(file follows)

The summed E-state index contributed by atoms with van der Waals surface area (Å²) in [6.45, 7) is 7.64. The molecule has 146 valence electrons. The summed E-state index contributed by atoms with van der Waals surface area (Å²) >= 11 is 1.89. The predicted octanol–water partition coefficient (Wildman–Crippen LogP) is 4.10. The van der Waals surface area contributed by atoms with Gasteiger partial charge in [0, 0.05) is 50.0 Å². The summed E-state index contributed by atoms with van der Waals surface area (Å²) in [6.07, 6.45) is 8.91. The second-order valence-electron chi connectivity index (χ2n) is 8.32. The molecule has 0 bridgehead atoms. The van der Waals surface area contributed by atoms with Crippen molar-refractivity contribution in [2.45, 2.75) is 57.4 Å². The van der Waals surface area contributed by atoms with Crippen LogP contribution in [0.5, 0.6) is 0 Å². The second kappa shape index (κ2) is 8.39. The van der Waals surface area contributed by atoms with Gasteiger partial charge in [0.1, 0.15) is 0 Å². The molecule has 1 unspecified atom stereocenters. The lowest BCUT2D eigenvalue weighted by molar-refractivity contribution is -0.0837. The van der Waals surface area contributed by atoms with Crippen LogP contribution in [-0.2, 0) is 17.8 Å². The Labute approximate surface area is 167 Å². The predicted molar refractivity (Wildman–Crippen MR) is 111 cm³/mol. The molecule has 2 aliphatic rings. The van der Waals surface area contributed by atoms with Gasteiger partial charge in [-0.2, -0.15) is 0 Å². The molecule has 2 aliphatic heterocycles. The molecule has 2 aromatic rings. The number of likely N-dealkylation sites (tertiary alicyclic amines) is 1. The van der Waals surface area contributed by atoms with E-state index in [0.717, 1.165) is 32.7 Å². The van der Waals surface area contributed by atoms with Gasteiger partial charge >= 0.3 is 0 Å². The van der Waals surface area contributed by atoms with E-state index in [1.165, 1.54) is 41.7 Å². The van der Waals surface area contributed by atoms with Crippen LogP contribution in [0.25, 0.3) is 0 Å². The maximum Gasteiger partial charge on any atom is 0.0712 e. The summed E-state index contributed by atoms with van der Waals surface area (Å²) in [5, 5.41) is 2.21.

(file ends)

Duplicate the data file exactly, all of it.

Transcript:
The summed E-state index contributed by atoms with van der Waals surface area (Å²) in [6.45, 7) is 7.64. The molecule has 146 valence electrons. The summed E-state index contributed by atoms with van der Waals surface area (Å²) >= 11 is 1.89. The predicted octanol–water partition coefficient (Wildman–Crippen LogP) is 4.10. The van der Waals surface area contributed by atoms with Gasteiger partial charge in [0, 0.05) is 50.0 Å². The summed E-state index contributed by atoms with van der Waals surface area (Å²) in [6.07, 6.45) is 8.91. The second-order valence-electron chi connectivity index (χ2n) is 8.32. The molecule has 0 bridgehead atoms. The van der Waals surface area contributed by atoms with Crippen molar-refractivity contribution in [2.45, 2.75) is 57.4 Å². The van der Waals surface area contributed by atoms with Crippen LogP contribution in [0.5, 0.6) is 0 Å². The second kappa shape index (κ2) is 8.39. The van der Waals surface area contributed by atoms with Gasteiger partial charge in [0.1, 0.15) is 0 Å². The molecule has 1 unspecified atom stereocenters. The lowest BCUT2D eigenvalue weighted by molar-refractivity contribution is -0.0837. The van der Waals surface area contributed by atoms with Crippen LogP contribution in [-0.2, 0) is 17.8 Å². The Labute approximate surface area is 167 Å². The predicted molar refractivity (Wildman–Crippen MR) is 111 cm³/mol. The molecule has 2 aliphatic rings. The van der Waals surface area contributed by atoms with Gasteiger partial charge in [-0.2, -0.15) is 0 Å². The molecule has 2 aliphatic heterocycles. The molecule has 2 aromatic rings. The number of likely N-dealkylation sites (tertiary alicyclic amines) is 1. The van der Waals surface area contributed by atoms with E-state index in [0.717, 1.165) is 32.7 Å². The van der Waals surface area contributed by atoms with Gasteiger partial charge >= 0.3 is 0 Å². The van der Waals surface area contributed by atoms with E-state index in [1.165, 1.54) is 41.7 Å². The van der Waals surface area contributed by atoms with Crippen LogP contribution in [0.25, 0.3) is 0 Å². The maximum Gasteiger partial charge on any atom is 0.0712 e. The summed E-state index contributed by atoms with van der Waals surface area (Å²) in [5, 5.41) is 2.21.